The first episode previewed some of the dilemmas to come: Will All-American, soccer-playing Paul leave his younger girlfriend behind for a high-paying job in Silicon Valley? Will Luke, the "bad boy" of University Place, win over the cautious, career-oriented Gina? Will Jamie give up the "kind-hearted brother" role and let the woman he loves know how he feels?
Only watching University Place will reveal the answers to those questions. In the meantime, Eisenstadt and Hodge have proven extraordinarily resourceful in pulling the show together on a shoestring budget. A contest among campus bands resulted in an energetic, highly professional theme song for the soap, while a bar night at a local tavern and an appeal to parents last spring brought in much-needed cash.
Shot on 3/4-inch videotape, the first show was produced for roughly $4,500, a tiny fraction of the budget for even one episode of a network soap. Costs, of course, were kept down because of the small army of unpaid students doing everything from lighting, acting and camera work to providing refreshments. Hughes and Stein wrote four episodes that follow the pilot, and the crew shot them in the winter. All five episodes were shown back-to-back on campus on several occasions this spring.
Working on the soap opera proved to be a greater time commitment than any of its cast members or executive board members ever imagined. Their days often were filled with meetings, rehearsals and long weekend shooting schedules.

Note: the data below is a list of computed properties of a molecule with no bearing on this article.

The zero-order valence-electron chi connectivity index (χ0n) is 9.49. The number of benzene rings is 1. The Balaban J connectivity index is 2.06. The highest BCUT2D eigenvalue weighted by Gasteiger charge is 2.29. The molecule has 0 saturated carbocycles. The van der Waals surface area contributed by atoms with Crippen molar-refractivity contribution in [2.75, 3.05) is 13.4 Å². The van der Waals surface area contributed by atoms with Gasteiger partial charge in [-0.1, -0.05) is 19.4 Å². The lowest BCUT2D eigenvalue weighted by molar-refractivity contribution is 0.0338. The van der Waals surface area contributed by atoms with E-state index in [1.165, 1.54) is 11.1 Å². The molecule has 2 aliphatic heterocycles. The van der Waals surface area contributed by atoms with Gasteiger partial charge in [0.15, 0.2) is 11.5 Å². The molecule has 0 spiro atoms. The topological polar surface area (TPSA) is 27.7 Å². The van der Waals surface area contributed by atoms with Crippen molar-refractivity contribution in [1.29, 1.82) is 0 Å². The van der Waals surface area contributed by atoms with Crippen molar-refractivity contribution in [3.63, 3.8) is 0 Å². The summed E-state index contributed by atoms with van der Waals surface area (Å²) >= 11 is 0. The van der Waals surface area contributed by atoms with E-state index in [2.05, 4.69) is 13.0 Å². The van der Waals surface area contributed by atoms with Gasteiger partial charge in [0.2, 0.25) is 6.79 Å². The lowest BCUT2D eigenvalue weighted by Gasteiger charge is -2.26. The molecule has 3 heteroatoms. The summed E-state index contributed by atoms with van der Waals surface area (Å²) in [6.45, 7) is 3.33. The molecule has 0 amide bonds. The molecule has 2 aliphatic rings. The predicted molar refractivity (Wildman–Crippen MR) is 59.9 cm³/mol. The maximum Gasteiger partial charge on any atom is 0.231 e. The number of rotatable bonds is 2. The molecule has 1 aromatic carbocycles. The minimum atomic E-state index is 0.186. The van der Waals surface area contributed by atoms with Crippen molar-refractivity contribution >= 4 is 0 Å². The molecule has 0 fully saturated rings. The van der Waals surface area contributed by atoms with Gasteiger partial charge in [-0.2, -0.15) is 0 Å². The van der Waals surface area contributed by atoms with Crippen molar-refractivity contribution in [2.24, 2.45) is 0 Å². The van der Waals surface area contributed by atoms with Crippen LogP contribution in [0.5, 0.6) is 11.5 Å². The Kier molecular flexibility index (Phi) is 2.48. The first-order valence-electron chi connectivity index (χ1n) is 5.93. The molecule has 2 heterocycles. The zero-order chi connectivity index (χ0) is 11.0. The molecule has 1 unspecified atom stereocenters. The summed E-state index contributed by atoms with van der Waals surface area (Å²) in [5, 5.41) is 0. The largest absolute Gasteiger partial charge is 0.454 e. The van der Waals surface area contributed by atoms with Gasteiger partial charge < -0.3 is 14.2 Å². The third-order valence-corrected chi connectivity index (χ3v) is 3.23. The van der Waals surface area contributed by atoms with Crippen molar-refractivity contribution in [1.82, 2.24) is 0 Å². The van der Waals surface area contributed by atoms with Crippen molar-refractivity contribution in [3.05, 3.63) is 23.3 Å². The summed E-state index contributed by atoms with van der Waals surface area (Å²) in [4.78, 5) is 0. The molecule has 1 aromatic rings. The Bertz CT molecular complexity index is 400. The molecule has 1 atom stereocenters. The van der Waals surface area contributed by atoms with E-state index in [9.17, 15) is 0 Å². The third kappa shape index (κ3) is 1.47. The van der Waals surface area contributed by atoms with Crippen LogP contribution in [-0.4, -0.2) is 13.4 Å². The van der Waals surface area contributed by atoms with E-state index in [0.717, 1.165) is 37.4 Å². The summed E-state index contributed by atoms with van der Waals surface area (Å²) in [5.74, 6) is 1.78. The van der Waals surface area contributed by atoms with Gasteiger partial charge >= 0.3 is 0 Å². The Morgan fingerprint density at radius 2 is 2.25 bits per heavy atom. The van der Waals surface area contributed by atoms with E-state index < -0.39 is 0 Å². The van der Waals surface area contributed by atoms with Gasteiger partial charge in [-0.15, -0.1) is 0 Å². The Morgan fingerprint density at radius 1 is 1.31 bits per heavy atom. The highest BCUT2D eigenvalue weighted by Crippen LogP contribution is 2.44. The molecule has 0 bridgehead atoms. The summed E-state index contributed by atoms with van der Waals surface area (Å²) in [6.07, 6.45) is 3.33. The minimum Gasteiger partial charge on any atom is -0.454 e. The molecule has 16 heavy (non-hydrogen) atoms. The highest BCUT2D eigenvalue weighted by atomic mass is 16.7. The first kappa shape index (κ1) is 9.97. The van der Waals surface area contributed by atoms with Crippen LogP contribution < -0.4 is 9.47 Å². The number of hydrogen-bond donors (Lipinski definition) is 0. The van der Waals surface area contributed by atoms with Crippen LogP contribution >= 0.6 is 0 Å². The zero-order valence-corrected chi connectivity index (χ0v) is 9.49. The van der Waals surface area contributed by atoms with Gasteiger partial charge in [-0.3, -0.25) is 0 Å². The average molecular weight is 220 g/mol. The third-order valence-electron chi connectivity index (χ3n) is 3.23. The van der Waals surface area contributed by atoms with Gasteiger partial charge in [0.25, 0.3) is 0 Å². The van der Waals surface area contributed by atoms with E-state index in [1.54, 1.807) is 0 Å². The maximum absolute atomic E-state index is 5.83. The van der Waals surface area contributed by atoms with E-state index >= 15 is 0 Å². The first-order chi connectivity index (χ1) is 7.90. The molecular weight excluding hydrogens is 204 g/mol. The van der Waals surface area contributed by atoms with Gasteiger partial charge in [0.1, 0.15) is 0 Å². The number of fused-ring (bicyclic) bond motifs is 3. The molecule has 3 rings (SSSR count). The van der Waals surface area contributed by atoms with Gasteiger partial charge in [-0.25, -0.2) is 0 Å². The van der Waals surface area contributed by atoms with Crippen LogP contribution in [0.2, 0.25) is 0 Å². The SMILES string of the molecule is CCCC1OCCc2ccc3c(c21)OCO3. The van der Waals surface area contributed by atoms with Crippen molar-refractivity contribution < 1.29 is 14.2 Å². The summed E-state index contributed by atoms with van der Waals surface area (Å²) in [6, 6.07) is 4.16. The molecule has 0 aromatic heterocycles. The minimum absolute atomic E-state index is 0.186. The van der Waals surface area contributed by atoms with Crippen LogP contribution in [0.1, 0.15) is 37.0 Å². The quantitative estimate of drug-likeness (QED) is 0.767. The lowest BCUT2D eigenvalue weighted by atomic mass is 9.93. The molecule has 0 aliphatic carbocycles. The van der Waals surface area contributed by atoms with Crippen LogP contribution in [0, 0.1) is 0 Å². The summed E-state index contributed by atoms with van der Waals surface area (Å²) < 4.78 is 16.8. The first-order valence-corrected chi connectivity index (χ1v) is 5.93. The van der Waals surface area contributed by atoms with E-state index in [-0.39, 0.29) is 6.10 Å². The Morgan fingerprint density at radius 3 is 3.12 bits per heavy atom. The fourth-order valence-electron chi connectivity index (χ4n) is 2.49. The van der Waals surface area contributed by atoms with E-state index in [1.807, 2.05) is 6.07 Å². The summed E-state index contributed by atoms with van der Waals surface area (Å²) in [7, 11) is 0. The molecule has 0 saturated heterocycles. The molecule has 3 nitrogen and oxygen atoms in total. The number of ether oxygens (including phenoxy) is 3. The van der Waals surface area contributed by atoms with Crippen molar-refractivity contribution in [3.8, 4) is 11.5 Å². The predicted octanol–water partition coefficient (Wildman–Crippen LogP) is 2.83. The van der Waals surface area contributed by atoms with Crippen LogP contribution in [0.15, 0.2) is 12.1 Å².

Senior Bill Holderman, who played Paul, the fellow who may (or may not) be Silicon Valleybound, learned a basic Hollywood lesson: Shooting sessions are arduous and always take longer than expected. "Even if you have only two lines to say, you'll be on the set for six hours," he says.
But for almost everyone involved, working on University Place was a labor of love. More than a few called it a defining experience in their years at Northwestern. And many of the show's cast and executive board members have been bitten by the entertainment bug. Several were students in the Business of Show Business, a course offered by the School of Speech. The class was taught by Los Angeles entertainment lawyer Peter Nichols (S78, GS78), who flew to Chicago every other week during the fall quarter.
About a dozen of the University Place collaborators went to Hollywood last summer to gain firsthand knowledge of the television and film capital. Hodge and Holderman had internships at small production companies and talent management agencies. Actor Inch worked for an Evanston-based Web publishing group when he was in Los Angeles and did a commercial promo for the Montel Williams Show.
University Place lost its first cast member when junior Cheryl Tsai was recruited by an agent and dropped out of school to pursue an acting career in California. But the show goes on. Tsai was replaced by senior Medill student Janet Choi, who in turn was superseded by Peggy Yu, a freshman in the School of Speech.
For more on University Place and whether it becomes a campus tradition, well, stay tuned.
Wendy Leopold is a senior editor in Northwestern's Department of University of Relations.